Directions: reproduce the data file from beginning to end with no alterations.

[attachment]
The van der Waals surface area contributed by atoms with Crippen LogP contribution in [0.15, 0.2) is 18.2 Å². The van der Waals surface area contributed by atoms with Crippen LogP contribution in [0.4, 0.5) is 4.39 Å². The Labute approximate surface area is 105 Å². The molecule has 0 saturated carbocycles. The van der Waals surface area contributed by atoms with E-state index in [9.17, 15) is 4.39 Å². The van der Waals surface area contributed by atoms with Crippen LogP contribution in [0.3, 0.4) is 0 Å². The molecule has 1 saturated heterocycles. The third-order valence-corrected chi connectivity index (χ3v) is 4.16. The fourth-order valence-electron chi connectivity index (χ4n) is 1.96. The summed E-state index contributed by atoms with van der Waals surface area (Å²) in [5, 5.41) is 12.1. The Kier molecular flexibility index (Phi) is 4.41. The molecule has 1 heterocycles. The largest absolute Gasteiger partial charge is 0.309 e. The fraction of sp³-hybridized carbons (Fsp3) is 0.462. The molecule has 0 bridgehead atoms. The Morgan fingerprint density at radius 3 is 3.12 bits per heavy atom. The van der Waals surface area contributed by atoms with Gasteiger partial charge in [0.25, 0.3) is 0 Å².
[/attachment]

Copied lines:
The van der Waals surface area contributed by atoms with Crippen LogP contribution in [0.15, 0.2) is 18.2 Å². The van der Waals surface area contributed by atoms with Crippen LogP contribution in [0.4, 0.5) is 4.39 Å². The Labute approximate surface area is 105 Å². The molecule has 0 saturated carbocycles. The van der Waals surface area contributed by atoms with E-state index in [9.17, 15) is 4.39 Å². The van der Waals surface area contributed by atoms with Crippen LogP contribution in [0.3, 0.4) is 0 Å². The molecule has 1 saturated heterocycles. The third-order valence-corrected chi connectivity index (χ3v) is 4.16. The fourth-order valence-electron chi connectivity index (χ4n) is 1.96. The summed E-state index contributed by atoms with van der Waals surface area (Å²) in [5, 5.41) is 12.1. The Kier molecular flexibility index (Phi) is 4.41. The molecule has 1 heterocycles. The largest absolute Gasteiger partial charge is 0.309 e. The fraction of sp³-hybridized carbons (Fsp3) is 0.462. The molecule has 0 bridgehead atoms. The Morgan fingerprint density at radius 3 is 3.12 bits per heavy atom. The van der Waals surface area contributed by atoms with Gasteiger partial charge in [0.25, 0.3) is 0 Å².